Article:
What to Tell Our Sons about Women, Work, Sex and #Metoo

What to Tell Our Sons about Women, Work, Sex and #MetooEach and every day for the past several months, after my almost 15-year old son showers and dresses for school, he walks into our kitchen to hear NPR talking about yet another man who’s been accused of sexual harassment.

About 20 minutes later, he and I get into our car, turn on Fox radio (Did you hear that, Obama? Some of us listen to Fox and NPR—you should try it!) and land on the same topic. Later that day, when I pick my son up from school, he gets in the car and what do you know: more of the same.

Could I simply turn the dial to a music channel? Yes, and I have. But I’m an avid talk radio listener, and the topic won’t go away. Inevitably, my son hears something about sexual harassment before I think to change the channel. Besides, he has to live in the real world. And sadly, this is our new world.

I try to imagine what goes on in his mind when he hears all this stuff. Since he’s regularly exposed to the “two different planets” on which Americans live, he at least hears both sides of the story. From NPR, he learns the patriarchy is alive and well and is the ultimate enemy of women. From Fox, he learns that all these stories about sexual harassment are not equal in merit. He learns that sex is complicated business, and that women are culpable, too.

Ironically, my son is taking sex ed this semester. The juxtaposition of this fact and his listening to talk of #Metoo has naturally prompted conversations about men, women and sex. What did our conversations look like?

We know what the Left would say they should look like. They would tell me to make sure I talk to my son about “consent”— and about the concept of “no” meaning no. These are the buzzwords that imply men are prone to predatory behavior, and that women, in turn, are their inevitable victims. They would tell me to tell my son that women can wear whatever they wish, and men should have no sexual response. Or if they do, they should ignore it. Because to suggest women want to be noticed for their bodies is a crime in and of itself.

But I don’t need to tell my son any of that, and neither do you. Here are 3 things to teach your son about women, work, sex and #Metoo:

1. The #Metoo movement is a political one; don’t fall for its underlying premise.

#Metoo isn’t about sexual harassment—it’s about power for women on the left. Indeed, Andrew Sullivan said it best: “The early exposure of Roger Ailes, Bill O’Reilly, and Harvey Weinstein quickly extended to more ambiguous and trivial cases. Distinctions among many different types of offenses were being instantly lost in the fervor. Punishment was almost always the same…Any presumption of innocence was regarded as a misogynist dodge, and an anonymous online list of accusations against named men in the media was created and circulated with nary an attempt by its instigators to substantiate a single one. Within a few weeks, the righteous exposure of hideous abuse of power had morphed into a more generalized revolution against the patriarchy.” [emphasis mine]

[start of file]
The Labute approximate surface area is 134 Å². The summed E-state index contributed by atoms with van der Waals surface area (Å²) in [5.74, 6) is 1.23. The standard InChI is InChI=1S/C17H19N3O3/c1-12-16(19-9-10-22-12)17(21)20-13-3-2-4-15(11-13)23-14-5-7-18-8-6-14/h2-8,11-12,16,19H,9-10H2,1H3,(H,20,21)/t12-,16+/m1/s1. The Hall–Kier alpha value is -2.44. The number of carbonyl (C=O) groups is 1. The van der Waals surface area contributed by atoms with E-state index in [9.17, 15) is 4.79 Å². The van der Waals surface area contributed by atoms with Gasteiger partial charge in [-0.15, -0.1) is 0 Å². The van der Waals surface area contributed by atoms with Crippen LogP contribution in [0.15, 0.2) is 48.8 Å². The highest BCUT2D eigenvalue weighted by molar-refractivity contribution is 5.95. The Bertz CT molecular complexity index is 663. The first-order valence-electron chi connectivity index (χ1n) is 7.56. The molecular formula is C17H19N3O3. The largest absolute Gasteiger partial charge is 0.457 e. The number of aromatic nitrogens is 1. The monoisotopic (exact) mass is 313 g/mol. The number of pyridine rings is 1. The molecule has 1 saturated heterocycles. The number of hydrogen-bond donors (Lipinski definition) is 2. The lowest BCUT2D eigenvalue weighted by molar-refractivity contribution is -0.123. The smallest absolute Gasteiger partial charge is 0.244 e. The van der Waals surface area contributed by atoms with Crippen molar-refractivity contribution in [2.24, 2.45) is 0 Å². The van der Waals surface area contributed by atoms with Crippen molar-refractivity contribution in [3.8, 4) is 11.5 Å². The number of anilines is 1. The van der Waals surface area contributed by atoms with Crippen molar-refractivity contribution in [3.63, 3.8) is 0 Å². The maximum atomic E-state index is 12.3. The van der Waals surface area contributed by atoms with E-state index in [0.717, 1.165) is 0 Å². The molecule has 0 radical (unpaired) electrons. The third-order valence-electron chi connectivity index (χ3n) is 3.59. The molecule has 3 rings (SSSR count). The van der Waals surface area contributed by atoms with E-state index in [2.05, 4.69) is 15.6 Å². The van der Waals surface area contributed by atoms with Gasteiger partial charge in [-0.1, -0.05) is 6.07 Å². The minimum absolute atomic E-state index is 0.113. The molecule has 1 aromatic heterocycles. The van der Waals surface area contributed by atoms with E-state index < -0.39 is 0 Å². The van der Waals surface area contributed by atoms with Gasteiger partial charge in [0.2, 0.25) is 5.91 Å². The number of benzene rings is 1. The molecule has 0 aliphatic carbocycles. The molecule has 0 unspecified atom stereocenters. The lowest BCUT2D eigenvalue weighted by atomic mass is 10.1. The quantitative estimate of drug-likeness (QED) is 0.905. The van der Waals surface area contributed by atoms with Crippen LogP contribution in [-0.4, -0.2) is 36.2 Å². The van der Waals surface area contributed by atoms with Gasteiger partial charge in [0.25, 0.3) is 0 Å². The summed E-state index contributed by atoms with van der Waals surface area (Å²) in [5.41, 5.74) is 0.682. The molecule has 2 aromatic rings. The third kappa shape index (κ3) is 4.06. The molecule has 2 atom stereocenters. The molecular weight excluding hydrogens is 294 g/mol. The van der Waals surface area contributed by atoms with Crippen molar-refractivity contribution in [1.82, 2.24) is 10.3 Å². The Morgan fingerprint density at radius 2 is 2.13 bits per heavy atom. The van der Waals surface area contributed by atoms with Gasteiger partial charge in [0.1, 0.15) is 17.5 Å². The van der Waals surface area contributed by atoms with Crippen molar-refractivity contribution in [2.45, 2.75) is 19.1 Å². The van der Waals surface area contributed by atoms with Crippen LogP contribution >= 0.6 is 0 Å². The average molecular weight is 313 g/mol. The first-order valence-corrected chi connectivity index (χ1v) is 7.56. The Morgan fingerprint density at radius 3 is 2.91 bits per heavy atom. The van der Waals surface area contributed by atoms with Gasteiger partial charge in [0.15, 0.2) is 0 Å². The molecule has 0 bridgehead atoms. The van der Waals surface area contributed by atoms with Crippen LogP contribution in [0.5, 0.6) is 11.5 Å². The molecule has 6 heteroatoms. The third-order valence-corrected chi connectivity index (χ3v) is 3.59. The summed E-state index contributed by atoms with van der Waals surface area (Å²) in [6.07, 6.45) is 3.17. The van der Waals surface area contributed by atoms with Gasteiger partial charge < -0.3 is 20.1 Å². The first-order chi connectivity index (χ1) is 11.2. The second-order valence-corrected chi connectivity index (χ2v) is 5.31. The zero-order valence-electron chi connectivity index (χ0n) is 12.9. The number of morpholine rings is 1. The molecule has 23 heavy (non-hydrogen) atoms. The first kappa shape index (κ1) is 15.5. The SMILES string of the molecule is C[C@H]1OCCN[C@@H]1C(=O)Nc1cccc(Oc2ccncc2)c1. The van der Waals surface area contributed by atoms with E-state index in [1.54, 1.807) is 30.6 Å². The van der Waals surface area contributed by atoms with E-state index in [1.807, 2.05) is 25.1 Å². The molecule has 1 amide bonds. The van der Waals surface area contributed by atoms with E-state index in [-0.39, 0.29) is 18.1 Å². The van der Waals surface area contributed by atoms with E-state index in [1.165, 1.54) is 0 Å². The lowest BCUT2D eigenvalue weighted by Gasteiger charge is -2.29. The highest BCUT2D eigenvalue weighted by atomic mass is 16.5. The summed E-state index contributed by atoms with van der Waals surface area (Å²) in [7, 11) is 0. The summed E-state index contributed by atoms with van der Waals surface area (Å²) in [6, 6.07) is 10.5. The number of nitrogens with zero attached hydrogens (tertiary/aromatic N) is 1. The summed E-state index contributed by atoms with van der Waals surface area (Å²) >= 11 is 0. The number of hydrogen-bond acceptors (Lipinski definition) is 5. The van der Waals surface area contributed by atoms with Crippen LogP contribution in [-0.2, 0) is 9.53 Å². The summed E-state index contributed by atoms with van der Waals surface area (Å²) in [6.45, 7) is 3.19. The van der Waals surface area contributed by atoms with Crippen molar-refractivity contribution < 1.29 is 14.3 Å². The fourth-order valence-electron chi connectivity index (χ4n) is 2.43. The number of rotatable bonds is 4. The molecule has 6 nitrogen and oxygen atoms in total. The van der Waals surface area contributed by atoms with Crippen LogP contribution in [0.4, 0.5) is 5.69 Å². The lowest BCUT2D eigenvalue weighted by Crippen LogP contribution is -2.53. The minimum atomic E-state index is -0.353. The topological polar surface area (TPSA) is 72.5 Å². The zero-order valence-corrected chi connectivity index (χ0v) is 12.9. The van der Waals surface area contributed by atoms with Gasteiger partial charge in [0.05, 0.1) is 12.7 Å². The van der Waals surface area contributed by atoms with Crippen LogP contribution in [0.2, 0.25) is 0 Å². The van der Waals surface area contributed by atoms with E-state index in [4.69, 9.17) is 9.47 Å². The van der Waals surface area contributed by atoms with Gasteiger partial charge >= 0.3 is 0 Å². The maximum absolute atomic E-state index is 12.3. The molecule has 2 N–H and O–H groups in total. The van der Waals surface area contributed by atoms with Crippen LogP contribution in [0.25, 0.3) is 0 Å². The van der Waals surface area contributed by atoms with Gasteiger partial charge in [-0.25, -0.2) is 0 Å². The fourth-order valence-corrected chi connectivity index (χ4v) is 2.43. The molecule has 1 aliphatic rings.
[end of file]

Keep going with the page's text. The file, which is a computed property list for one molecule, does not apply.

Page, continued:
2. Outside of marriage, sex should not be viewed as a recreational activity—no matter who tells you otherwise.

Casual sex—one-night stands, hooking up, friends with benefits, whatever you want to call it—rarely ends well, for women or for men. But this is especially true for women, who’ve been taught to believe they can easily separate sex and emotion. They can’t, which is why our universities are now awash in a so-called “rape culture.” It isn’t true that young men in college are raping young women in droves. More often than not, young women are getting very drunk and pretending they don’t care about the men with whom they sleep. And they’re failing, big time. So stay away from drunk girls when you get to college; it’s a bona fide land mine.

3. The workplace is for work, not for sex.

When at all possible, do not mix work with pleasure. Keep your love life separate from your work life. And if and when you marry, adhere to the Pence rule. Vice President Mike Pence doesn’t dine alone with a woman other than his wife, nor does he attend events without her in places where alcohol is served. In short, he doesn’t put himself in compromising positions. (For the record, neither your father nor I do either.) People mocked him for this, but people always mock those whose ideas differ from the norm. Even when they work.

Bottom line: There’s a way to stay out of this #Metoo mess. But you must think for yourself and ignore the propaganda. If you do, you’ll be fine.

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Suzanne Venker

Suzanne is an author, a coach, and a podcast host committed to helping women let go of cultural beliefs that undermine their happiness in life and in love.